• What surprised you? Make sure you don’t ignore certain aspects of the situation or data in front of you that might be out of the ordinary.
    • What does the Lighthouse reveal? Consider the consequences of your decision and any danger that might lie ahead.
    • Who are your Swing Voters? Be mindful of your “swing voters” throughout the process — the group that’s neutral about your product, but can be swayed.
    • Now What? Put everything into context
    • If you know of ways to avoid brain overload running a small business we’d love to hear about them.

      Karen Leland is a freelance journalist, best-selling author and president of Sterling Marketing Group, where she helps businesses negotiate the wired world of today’s media landscape — social and otherwise.

       

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10 comments

Ian McCall
9 September 2011 #

Typical twaddle written by somebody (“artist/writer”) who appears never to have run an SME and has absolutely no idea of the pressures an OMB faces, but makes a living out of constructing articles from quoting from the work of others.

I’ve come across many of this type, mainly trying to flog revelatory PDF downloads on the web, but surprised to find one on the Xero blog.

In the words of Basil Fawlty (Fawlty Towers) she has a degree in the “bleeding obvious”

Jacob McIntyre
13 September 2011 #

I disagree, Ian. Great tips! So useful, thanks for sharing!

Bruce Hardie
13 September 2011 #

I would highly recommend there be a division of tasks, especially the financial one. It is difficult for one to make good choices about programs, customer satisfaction if they are also having to keep the finances in mind.

Karen Leland
13 September 2011 #

Bruce,

I think you point about division of tasks is a good one. Sometimes a small biz owner tends to hold all of the major decisions in his or her hands and their perspective can be overly colored by financial matters etc. While these are of course important factors, having additional perspectives and empowering others to make some choices is necessary to grow the company.

Arnold Godfrey
13 September 2011 #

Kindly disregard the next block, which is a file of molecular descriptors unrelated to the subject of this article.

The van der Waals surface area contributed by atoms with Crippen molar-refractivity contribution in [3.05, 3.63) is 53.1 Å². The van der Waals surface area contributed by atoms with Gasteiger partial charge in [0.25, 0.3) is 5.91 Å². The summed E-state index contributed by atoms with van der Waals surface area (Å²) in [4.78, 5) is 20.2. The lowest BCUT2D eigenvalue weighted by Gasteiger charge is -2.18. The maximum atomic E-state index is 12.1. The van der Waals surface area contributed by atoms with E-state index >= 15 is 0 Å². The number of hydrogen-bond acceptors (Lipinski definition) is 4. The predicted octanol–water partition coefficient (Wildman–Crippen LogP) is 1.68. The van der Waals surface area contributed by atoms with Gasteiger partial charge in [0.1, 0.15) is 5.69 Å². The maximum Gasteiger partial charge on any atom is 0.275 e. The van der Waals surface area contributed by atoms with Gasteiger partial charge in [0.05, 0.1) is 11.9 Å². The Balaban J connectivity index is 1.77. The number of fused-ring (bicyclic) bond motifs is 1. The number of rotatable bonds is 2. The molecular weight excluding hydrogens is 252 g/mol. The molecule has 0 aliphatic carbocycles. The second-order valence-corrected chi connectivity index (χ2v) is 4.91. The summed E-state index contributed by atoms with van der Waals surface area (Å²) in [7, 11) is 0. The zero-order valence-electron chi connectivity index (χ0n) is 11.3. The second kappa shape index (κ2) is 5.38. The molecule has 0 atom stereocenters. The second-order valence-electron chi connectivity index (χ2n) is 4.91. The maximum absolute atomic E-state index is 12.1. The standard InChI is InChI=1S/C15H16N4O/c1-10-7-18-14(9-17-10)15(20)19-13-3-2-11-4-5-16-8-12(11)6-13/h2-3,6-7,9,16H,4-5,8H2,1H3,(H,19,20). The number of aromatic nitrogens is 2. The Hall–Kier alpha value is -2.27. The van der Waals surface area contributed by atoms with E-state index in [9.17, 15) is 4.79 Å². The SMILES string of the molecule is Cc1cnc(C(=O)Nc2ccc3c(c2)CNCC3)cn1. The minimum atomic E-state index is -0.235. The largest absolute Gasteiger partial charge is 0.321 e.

I must disagree-some decisions are definitely good, and others bad. Sure we can make the best of even bad ones, but to not admit our bad decisions doesn’t allow for growth.

Tracy Willis
13 September 2011 #

My tactics have always been the same-list out the issues you have to deal with, prioritize them, and then focus on them ONE AT A TIME! This allows my brain to focus on what is at hand, knowing the time will come to address the others.

Karen Leland
14 September 2011 #

Arnold;

I take your point about some decisions being bad – I’ve certainly had my share! But I think the context in which Layne made that comment was this. If we are overly worried about making the wrong decision, we just won’t make one. I have a client now who is struggling with this. Every decision carries with it a learning, even the good ones.

Sam Tinskel
14 September 2011 #

You are absolutely right Karen, small businesses have it most difficult as there are less people doing more of the tasks. Being organized is a must.

Benji Milanowski
14 September 2011 #

This is more of a tip from a general perspective: utilize meditation and other relaxation techniques to clear your mind. I find that after meditating my mind is open to new thoughts and ideas, and I often make even better choices. (think of it as a body being refreshed after a beach vacation!)

Mike “Super-Fry” Moletta
16 September 2011 #

Our decisions should always refer back to our business motto, our philosophy, our goal… for running the business we run. Then we will less likely make poor decisions.